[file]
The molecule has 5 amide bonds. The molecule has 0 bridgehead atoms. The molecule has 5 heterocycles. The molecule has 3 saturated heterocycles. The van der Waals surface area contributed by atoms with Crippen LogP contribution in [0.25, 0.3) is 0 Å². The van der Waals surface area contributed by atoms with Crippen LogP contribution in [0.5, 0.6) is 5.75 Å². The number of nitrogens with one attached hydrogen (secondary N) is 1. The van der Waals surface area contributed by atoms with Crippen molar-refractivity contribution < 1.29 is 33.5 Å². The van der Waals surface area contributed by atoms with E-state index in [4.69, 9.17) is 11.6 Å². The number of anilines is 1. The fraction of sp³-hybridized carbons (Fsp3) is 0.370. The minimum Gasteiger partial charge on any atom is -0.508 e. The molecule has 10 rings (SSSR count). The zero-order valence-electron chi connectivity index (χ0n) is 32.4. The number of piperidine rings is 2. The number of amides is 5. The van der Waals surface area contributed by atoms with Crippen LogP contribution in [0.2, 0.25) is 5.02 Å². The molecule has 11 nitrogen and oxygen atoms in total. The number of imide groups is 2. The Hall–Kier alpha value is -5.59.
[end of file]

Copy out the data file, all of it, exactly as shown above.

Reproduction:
The molecule has 5 amide bonds. The molecule has 0 bridgehead atoms. The molecule has 5 heterocycles. The molecule has 3 saturated heterocycles. The van der Waals surface area contributed by atoms with Crippen LogP contribution in [0.25, 0.3) is 0 Å². The van der Waals surface area contributed by atoms with Crippen LogP contribution in [0.5, 0.6) is 5.75 Å². The number of nitrogens with one attached hydrogen (secondary N) is 1. The van der Waals surface area contributed by atoms with Crippen molar-refractivity contribution < 1.29 is 33.5 Å². The van der Waals surface area contributed by atoms with E-state index in [4.69, 9.17) is 11.6 Å². The number of anilines is 1. The fraction of sp³-hybridized carbons (Fsp3) is 0.370. The minimum Gasteiger partial charge on any atom is -0.508 e. The molecule has 10 rings (SSSR count). The zero-order valence-electron chi connectivity index (χ0n) is 32.4. The number of piperidine rings is 2. The number of amides is 5. The van der Waals surface area contributed by atoms with Crippen LogP contribution in [0.2, 0.25) is 5.02 Å². The molecule has 11 nitrogen and oxygen atoms in total. The number of imide groups is 2. The Hall–Kier alpha value is -5.59.